What happens to a travel blog when the trip has ended? Not much, if recent (lack of) posts are any indication.
I’ve been reluctant to write a final summary, as it would mean the trip is really over. Which, of course, it is. We’ve had a temporary home in a cute little Healdsburg cottage for three weeks now. Patrick zips off to an office every day and I’m so close to being employed I actually attended a meeting yesterday. I’m making the most of my last two weeks of free time. The Russian River slips by just out of sight across the street from our house, and all day teens in bright bathing suits traipse past laden with inner tubes and rafts – summer vacation distilled.
Someone once told me people in general like change but dislike transition. They were speaking of politics, but the sentiment holds true for other life changes, too. There’s an uncertainty that’s both exciting and disquieting. It took us a few weeks to relax into our traveling schedule and become accustom to being around each other, and only each other, through all our splendid days. Now we’re going through that transition in reverse, getting back in the swing of schedules, responsibilities, deadlines. And then, in nine (!!) weeks, we’ll make that other big transition, from companions to husband and wife.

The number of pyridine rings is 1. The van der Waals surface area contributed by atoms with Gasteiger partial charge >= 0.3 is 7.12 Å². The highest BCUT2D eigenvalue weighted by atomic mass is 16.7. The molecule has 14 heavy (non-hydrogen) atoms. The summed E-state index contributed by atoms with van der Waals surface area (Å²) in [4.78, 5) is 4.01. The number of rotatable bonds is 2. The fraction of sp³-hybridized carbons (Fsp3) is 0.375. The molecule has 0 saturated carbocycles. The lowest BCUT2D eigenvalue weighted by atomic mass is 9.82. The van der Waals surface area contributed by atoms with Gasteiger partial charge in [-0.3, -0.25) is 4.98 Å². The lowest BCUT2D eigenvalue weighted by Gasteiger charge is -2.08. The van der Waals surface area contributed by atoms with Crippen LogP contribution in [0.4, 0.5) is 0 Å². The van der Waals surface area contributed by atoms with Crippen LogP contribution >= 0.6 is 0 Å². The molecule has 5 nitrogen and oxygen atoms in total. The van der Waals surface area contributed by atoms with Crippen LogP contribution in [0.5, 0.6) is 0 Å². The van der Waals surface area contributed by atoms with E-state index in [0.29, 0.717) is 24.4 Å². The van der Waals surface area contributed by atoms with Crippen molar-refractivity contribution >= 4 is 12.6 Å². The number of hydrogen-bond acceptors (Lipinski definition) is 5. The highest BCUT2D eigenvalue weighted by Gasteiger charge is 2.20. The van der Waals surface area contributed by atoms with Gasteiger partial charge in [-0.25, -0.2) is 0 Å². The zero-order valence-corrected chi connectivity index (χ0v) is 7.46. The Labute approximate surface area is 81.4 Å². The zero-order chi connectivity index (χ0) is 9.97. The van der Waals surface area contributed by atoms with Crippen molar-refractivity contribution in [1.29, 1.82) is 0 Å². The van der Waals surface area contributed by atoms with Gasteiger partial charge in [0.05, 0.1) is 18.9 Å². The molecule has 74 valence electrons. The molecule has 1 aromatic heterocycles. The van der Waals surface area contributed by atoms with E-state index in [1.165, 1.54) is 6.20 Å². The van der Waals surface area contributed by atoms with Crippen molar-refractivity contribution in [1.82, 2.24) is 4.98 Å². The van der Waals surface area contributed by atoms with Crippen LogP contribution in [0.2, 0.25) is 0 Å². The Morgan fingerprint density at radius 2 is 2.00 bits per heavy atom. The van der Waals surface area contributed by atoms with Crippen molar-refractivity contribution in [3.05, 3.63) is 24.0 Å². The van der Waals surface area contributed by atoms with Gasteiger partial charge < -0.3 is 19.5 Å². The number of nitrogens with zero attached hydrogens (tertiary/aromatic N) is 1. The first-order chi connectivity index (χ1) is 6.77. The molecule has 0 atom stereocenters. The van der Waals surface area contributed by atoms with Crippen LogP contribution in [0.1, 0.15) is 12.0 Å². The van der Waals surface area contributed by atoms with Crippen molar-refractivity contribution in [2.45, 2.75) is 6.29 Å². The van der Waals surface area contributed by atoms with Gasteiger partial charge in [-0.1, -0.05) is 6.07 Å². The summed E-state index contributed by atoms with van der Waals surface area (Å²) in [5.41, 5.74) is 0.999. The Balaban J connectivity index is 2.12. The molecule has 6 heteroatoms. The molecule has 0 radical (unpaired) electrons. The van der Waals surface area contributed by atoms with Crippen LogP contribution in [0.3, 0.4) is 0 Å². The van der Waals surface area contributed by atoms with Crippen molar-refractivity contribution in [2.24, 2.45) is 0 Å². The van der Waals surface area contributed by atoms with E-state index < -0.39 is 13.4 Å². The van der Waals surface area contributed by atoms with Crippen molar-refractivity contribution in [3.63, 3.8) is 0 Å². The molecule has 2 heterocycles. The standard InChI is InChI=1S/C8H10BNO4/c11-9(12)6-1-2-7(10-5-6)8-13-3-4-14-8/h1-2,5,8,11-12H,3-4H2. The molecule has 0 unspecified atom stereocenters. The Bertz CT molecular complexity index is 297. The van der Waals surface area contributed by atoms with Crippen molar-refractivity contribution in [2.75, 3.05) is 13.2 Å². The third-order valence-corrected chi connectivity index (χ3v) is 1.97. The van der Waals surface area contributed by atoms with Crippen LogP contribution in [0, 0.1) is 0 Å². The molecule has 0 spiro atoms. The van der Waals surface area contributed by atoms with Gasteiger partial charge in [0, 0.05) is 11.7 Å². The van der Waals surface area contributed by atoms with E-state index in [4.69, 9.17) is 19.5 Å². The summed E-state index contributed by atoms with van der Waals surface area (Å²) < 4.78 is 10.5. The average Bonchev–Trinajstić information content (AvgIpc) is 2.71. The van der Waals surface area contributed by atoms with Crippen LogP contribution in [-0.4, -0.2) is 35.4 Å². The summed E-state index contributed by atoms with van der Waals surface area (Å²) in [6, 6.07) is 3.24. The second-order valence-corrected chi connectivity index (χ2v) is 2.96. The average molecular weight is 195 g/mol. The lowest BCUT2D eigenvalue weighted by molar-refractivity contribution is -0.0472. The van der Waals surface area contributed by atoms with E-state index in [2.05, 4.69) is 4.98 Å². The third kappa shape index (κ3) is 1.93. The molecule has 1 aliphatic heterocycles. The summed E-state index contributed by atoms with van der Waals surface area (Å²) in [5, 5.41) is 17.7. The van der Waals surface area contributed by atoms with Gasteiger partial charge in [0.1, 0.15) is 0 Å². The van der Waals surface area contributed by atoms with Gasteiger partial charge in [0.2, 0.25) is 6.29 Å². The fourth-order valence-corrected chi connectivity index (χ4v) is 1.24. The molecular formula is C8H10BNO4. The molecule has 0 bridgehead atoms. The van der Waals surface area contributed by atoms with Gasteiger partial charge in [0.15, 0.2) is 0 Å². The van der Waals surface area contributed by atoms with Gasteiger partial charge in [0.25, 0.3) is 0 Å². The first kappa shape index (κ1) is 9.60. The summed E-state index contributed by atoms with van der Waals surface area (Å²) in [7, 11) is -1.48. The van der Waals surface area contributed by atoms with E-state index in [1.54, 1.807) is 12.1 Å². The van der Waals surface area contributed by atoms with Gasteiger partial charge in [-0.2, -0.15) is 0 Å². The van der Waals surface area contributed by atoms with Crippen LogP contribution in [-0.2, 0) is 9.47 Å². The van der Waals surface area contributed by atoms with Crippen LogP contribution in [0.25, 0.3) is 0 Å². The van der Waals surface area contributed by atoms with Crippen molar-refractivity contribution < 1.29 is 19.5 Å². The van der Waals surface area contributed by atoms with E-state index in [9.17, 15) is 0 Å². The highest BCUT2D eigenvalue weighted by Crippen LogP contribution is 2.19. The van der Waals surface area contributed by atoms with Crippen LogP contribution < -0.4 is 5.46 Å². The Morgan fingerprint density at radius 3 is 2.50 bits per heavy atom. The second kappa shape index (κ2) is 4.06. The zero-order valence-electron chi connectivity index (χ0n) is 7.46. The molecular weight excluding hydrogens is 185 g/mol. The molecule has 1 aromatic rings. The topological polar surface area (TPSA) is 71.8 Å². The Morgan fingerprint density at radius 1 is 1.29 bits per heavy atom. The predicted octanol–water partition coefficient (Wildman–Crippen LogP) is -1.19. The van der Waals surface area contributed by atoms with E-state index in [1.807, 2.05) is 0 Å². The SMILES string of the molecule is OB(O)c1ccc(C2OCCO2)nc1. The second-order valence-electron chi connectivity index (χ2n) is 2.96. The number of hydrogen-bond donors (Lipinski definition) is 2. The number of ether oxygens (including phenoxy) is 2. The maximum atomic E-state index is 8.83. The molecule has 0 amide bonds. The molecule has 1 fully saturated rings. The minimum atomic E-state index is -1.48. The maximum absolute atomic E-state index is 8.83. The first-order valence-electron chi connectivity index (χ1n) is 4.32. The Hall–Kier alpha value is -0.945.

For the time being I feel suspended, neither a wayward traveler nor truly settled. It’s too early to know which memories will be enduring. The mind, old sieve, will filter out what it wishes and in a few years I’ll have a handful of solid moments, like a collection of stones. If I concentrate now, I could recount each day. But I’ll lose more and more moments the longer we’re home.
There’s a big hill behind our house. When I hiked up the other day, a squirrel crashed off in the underbrush, and though the air smelled of redwoods and bay laurel, it instantly brought me back to Graham Cave Sate Park in Missouri. In December we stopped there for a walk one cold afternoon, the only visitors as far as we could tell. Hoping to see deer, I was fooled time and time again by gray squirrels dashing through fallen leaves, sounding like animals ten times their size. I look forward to more of those sudden memories.
Don’t worry, you will continue to have special memories sneak up on you unexpectedly. You may see the way the light looks on a leaf, or smell an aroma or just a special feel to the time of day, and Presto, suddenly you are transported back to a place. You have built up a treasure chest of memories that you will be able to take out and examine and appreciate over and over again. That my dear, is truly being rich!
Keep writing, Aimee, whichever way you choose to do it. You have a wonderful gift! Thank you for sharing it. It’s always a pleasure.